Several general managers interviewed by ESPN.com said their team-building calculations go well beyond a single number. With the advent of more sophisticated metrics, MLB clubs have a mass of statistical information to assess how players can contribute at the plate, in the field and on the basepaths.
"We all follow the trends,'' Chernoff said. "At the same time, when we are actually evaluating players, we're just looking at overall run production and prevention on both sides of the ball, offensively and defensively. We have our ways of quantifying that. You add it up and come up with your list of players. I don't think we're ultra-focused on exactly how a guy does it.
"There are certain attributes we're looking for that could be a good fit for our team, but we're not sitting there stacking up home run vs. home run. We're stacking up overall production vs. overall production.''
The Boston Red Sox are trying to upgrade their lineup's production against an intriguing backdrop. Last season, they ranked last in the American League with 168 home runs, marking the first time since 1993 that they claimed that distinction. Now GM David Dombrowski's list of offseason targets includes both Martinez, a 45-homer man, and Eric Hosmer, who looks like a sure bet to fetch a $100 million-plus deal even though he has yet to surpass 25 homers in seven big-league seasons.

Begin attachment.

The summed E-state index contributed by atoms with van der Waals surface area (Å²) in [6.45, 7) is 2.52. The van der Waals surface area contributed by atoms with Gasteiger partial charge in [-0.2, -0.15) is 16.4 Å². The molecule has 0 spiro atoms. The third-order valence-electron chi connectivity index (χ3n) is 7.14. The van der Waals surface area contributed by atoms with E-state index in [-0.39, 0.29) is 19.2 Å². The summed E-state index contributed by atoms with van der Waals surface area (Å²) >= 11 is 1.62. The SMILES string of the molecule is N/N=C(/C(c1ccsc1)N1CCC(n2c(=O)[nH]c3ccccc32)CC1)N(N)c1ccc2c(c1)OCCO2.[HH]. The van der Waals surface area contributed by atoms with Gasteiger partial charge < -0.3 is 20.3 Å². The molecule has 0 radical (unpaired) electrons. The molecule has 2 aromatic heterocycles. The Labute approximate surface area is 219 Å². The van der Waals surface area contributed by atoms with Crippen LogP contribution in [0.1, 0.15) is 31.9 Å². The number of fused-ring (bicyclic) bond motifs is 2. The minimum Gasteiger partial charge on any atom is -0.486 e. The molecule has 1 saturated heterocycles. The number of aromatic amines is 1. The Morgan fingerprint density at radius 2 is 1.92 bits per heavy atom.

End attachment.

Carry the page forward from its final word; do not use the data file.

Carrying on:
"You don't ever want to look down on hitting a home run because they're always nice,'' Dombrowski said. "We want a bat for the middle of the lineup, but it's more about run production than necessarily home runs.''
Some executives work to fill their teams' biggest voids while balancing personal preferences. Angels GM Billy Eppler, who is shopping for an upgrade at second base or possibly third, developed an appreciation for high-OBP guys while working in the Yankees' organization under Gene Michael and Brian Cashman.
"My biggest mentors were very on-base-oriented,'' Eppler said. "Stick [Michael] started to build the organization that way in the '90s, and it's something that's been ingrained in me. I look at it in a very simple way: There are only two outcomes when you step in the batter's box. You're either on base or in the dugout. Those are the only two things that can happen. And we're trying to get more guys who don't go in the dugout and get on base.